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Winter/Spring 2008 Vol. 8 No. 1



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SPOTLIGHT

A Call for African Scientists to Speak Up


Narcisco Matos, executive director of the Foundation for Community Development in Mozambique, at the third annual conference of the African Science Academy Development Initiative, held November 2007 in Dakar, Senegal, photos by Bill Kearney

Narcisco Matos, executive director of the Foundation for Community Development in Mozambique, delivered the keynote speech at the third annual conference of the African Science Academy Development Initiative (ASADI) in Dakar, Senegal. ASADI, administered by the U.S. National Academies and sponsored by the Bill & Melinda Gates Foundation, aims to boost the ability of African academies to inform policymaking and public discourse with evidence-based advice. Following are edited excerpts from an interview with Matos by Bill Kearney.


What role should African academies have in getting science more accepted and utilized?

One of the key challenges for African scientists is to translate science to a language that can be utilized by the general public and policymakers. It also is a matter of identifying the issues that are a priority for a country; sometimes there is a disconnect between what the scientists are working on and what is perceived to be more useful to the country.

So academies addressing everyday problems would be helpful?

Yes, let me give you an example. In any city in Africa today you will see they are overcrowded with minibuses, which results in thousands of fatal accidents. But I would be surprised if you could find any study published in Africa on this phenomenon, although we live with it every day.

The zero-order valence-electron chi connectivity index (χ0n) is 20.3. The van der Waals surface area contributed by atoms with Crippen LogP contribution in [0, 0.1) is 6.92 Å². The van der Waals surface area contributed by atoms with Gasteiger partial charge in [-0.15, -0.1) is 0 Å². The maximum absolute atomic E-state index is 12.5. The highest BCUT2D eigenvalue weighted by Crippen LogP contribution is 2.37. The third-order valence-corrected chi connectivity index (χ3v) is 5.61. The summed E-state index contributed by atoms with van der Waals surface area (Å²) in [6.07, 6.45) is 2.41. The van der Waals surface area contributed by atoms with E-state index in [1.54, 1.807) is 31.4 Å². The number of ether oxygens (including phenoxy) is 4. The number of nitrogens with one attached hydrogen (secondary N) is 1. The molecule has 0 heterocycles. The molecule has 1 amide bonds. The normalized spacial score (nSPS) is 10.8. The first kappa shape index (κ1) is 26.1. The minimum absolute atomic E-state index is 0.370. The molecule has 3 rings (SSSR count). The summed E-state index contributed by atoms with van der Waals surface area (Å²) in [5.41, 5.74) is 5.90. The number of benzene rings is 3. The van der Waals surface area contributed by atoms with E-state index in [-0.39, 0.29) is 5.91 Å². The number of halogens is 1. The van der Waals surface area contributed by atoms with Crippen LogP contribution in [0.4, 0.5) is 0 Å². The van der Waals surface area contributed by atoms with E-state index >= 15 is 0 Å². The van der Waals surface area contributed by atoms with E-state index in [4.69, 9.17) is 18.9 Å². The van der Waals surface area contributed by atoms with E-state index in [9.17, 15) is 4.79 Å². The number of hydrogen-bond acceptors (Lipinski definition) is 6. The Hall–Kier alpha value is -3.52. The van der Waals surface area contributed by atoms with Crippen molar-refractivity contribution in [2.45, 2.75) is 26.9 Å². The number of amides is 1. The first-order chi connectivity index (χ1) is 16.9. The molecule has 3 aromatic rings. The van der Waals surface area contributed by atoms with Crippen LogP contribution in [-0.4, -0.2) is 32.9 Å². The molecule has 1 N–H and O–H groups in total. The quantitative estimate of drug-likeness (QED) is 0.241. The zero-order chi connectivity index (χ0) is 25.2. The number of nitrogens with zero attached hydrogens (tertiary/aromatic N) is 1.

Why is it so important, as you said in your speech, for African scientists to be a bridge between "Western" science and indigenous practices for the treatment of disease?

Because we Africans still believe very much in -- and use -- practices that have not been interrogated by science. Most Africans go to a traditional doctor to treat disease, or go to church, or pray to their ancestors. We cannot ignore the reality of who we are, and it is important to recognize how the average African deals with daily life. There are [traditional] medicines that we know work, but they may have side effects that we don't know about because there are no studies.

Participants at the third annual conference of the African Science Academy Development Initiative, held November 2007 in Dakar, Senegal, photos by Bill KearneyParticipants at the third annual conference of the African Science Academy Development Initiative, held November 2007 in Dakar, Senegal, photos by Bill KearneyParticipants at the third annual conference of the African Science Academy Development Initiative, held November 2007 in Dakar, Senegal, photos by Bill Kearney

You noted how CNN has on experts whenever there is a disaster, but that you do not see this in the African media. Is there a disconnect in Africa between the media and scientists?

That may be part of it, but it's also because, frankly, there is no high regard here for science, and the media are no different from society in general, so thus don't think about interviewing scientists. Also, when there is a problem, governments don't turn to their own scientists for help but hire consultants from abroad instead. Ironically, the first thing these consultants do is turn to local experts for help.

Do you think members of African national academies will become more receptive to the idea of public service as advisers to their governments?

Yes, ASADI is prompting scientists to begin to think about this. Our academies have been mostly honorific. You got in because of what you did in the past, not what you are expected to do in the future. Now I'm hearing the call for academies to be more active and produce evidence-based opinions that would reach those who make decisions.

For more information on ASADI and other interviews from the conference, go to <national-academies.org/asadi>.



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Copyright 2008 by the National Academy of Sciences